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CRE Finance World, Summer 2013

that. When we had fewer B-piece buyers who wanted the traditional sense of the fair-market value purchase option, or didn’t want caps on special servicing fees, we tried to build a lot of that into the structure. However, when you have two bidders in the market saying “look at this deal, this deal didn’t require it, they didn’t have caps,” or whatever it was, it’s hard to keep that in. We’ve managed to, but again they look at every deal and say, this deal didn’t get it and they’ve cleared the market fine, so what do you care? We care because we want to continue with transparency and want any and all fees disclosed. We don’t want conflicts of interest or certain parties getting enriched. We want to incentivize them to restructure or work out a loan where necessary, but some of the issues that had come out of the past we are seeing coming out right now and we are trying to fix a lot of that. Jon Strain: The investment banks are operating under the specter of the regulatory regime of Dodd-Frank and what the fully documented rules will look like. So we are all not looking to compete on those structural aspects. Back to what Matt said, I do think we are probably all competing on price and credit, credit being LTV basically, and price being spread. I don’t feel like CMBS trusts, the B-piece buyers, are competing so specifically to gain back the fair value purchase option or dilute the power of the Operating Advisor. The CREFC forums have spelled out what are best practices and I feel people are generally trying to stick to those. I don’t feel any pressure to diminish or dilute the documentation. Lainie Kaye: You may not feel pressure but you are getting it from some of B-piece bidders that are saying deals that were done before us, “Look it didn’t have this structure.” We’re holding on to it to the extent that we think it’s the right decision. Matt Salem: From Rialto’s perspective, I would argue that the vast majority of pooling and servicing agreements feel pretty static to me. Around the edges there may be some tweaks that any B-piece buyer, special servicer, or master will want to make. When we go into a deal we are really thinking about credit and price. We are not thinking about what is the role of the Operating Advisor. We may have an opinion there but I don’t think we are trying to change anything whole sale. They are very small changes. I think CREFC has done a very good job trying to set industry standards, get them out in the market and have people socialize and accept them, and we try to follow those as much as possible. CRE Finance World Summer 2013 14 Paul Fiorilla: One of the big concerns of CREFC going forward is regulation. B-piece buyers will arguably be impacted the most by the proposed risk-retention rules, which as currently proposed will require them to hold the bottom 5% of deals by proceeds for five years. The regulations are still being written and amended, but if passed as currently written, how does that affect B-piece buyers? Sam Chang: It comes in two folds. One, how long you have to hold the B-piece and two, the amount you have to purchase. Depending on what kind of capital an investor has, that time period could be potentially painful. Most of Torchlight’s capital is long term, so it is not as painful because the holding period by itself doesn’t scare us. But then again if there is a potential credit situation or a reason to sell because of a strong market bid, then it could hinder our return and our responsibilities to investors if we wouldn’t be able to sell. The second part of risk retention is the amount that we’d have to buy to reach 5% of proceeds. The variations on what that implies are tremendous because that means we have to buy well above the B-piece into the BBB and maybe even into the single A or higher. Then the question becomes at what level are these additional bonds purchased? If you have to buy the bottom 5% at market levels for those classes, then it wouldn’t work in B-piece funds because the diluted yield would be just too low. If you bought all those classes at B-piece yields, then it would harm the profitability of the issuers, and then the question becomes what happens to that additional incremental cost to the issuers? There are a lot of variations on how these issues can be tackled, whether B-piece buyers can team up with another investor who can take down the classes above the B-piece at today’s market yields or if the issuers want to pass on the additional cost to the borrower by charging a higher coupon or by blending a mezz loan with a conduit loan to get a blended loan at a higher coupon. Paul Fiorilla: Jon, are you worried about those incremental costs, or is it too early to say how it’s going to shake out? Jon Strain: It’s hard to plan for but we are fortunate to have the B-piece exemption. While the rule seems to be changing or fluid, the market has an amazing way of adapting to whatever results. I think if the B-piece were to be double in size, it would change the CRE Finance World Roundtable: The B-piece Buyer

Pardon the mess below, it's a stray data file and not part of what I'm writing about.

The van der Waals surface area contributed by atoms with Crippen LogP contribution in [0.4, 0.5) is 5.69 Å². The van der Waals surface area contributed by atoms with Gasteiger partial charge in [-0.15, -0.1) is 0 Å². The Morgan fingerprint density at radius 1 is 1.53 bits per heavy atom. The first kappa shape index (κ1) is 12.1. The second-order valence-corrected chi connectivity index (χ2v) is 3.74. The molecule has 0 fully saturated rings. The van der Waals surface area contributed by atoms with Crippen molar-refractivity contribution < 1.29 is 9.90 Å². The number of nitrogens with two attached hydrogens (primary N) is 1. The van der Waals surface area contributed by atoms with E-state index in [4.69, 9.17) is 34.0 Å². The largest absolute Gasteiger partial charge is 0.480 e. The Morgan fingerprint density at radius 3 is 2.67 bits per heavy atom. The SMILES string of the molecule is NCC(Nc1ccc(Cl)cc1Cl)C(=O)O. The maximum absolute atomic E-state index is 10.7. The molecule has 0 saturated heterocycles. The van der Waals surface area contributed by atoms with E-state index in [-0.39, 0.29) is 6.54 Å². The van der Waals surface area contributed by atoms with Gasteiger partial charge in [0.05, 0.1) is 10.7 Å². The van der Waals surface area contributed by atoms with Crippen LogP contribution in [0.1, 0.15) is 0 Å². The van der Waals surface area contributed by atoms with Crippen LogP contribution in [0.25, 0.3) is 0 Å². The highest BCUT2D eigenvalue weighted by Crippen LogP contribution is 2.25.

CRE Finance World, Summer 2013
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